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Although humans are often portrayed as homo informavores, the circumstances under which they refrain from acquiring or consulting information are varying and widespread. Contrary to what rational economic theory would suggest, individuals and groups often deliberately choose not to know or pretend not to know, when making (important) decisions in practice (Hertwig & Engel, 2021; Vu et al., 2023). It can be a strategic affair for people to remain ignorant about potentially negative externalities of their actions, while prioritising personal or organisational gains. This imperfect knowledge on how one's actions affect other parties influence decisions in economic and social domains (Van der Weele, 2014) and questions the ethical nature of the practice.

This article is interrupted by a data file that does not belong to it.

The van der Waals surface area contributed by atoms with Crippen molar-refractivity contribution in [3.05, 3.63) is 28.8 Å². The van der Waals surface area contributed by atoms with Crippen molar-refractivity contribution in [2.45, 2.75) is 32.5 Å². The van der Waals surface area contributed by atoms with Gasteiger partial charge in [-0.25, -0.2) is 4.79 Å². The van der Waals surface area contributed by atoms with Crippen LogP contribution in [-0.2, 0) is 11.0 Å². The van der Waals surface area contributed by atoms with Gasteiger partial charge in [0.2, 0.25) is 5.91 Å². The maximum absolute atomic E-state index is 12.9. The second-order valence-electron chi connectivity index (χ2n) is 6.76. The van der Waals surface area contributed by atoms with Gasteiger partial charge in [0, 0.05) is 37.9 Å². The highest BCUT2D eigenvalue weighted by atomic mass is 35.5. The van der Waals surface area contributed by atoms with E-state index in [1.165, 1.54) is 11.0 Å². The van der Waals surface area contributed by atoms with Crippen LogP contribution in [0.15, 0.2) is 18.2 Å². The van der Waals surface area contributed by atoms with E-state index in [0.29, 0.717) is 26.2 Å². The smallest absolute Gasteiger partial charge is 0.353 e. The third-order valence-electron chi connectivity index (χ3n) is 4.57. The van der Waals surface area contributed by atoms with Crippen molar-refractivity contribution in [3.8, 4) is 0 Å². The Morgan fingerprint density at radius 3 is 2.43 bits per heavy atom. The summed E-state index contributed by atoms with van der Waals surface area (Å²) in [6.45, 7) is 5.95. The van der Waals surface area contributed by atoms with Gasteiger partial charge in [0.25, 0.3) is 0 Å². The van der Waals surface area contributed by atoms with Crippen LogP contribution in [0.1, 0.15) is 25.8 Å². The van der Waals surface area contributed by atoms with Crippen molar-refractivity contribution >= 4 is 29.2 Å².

Willful ignorance is a problem in both economic and non-economic settings and at all hierarchical levels in organisations. This PhD research particularly focusses on decision-making contexts where it seems reasonable to assume that willful ignorance would pose most significant concerns regarding its unethical nature. Namely, on influential positions with a high level of decision-making mandate such as the C-suite level of organisations, where strategy-setting is defined, and consequences of decisions have a potentially big impact on the organisation and the broader society. The research aims to contribute to our understanding of the antecedents and consequences of willful ignorance with a particular interest in top management corporate decision-making.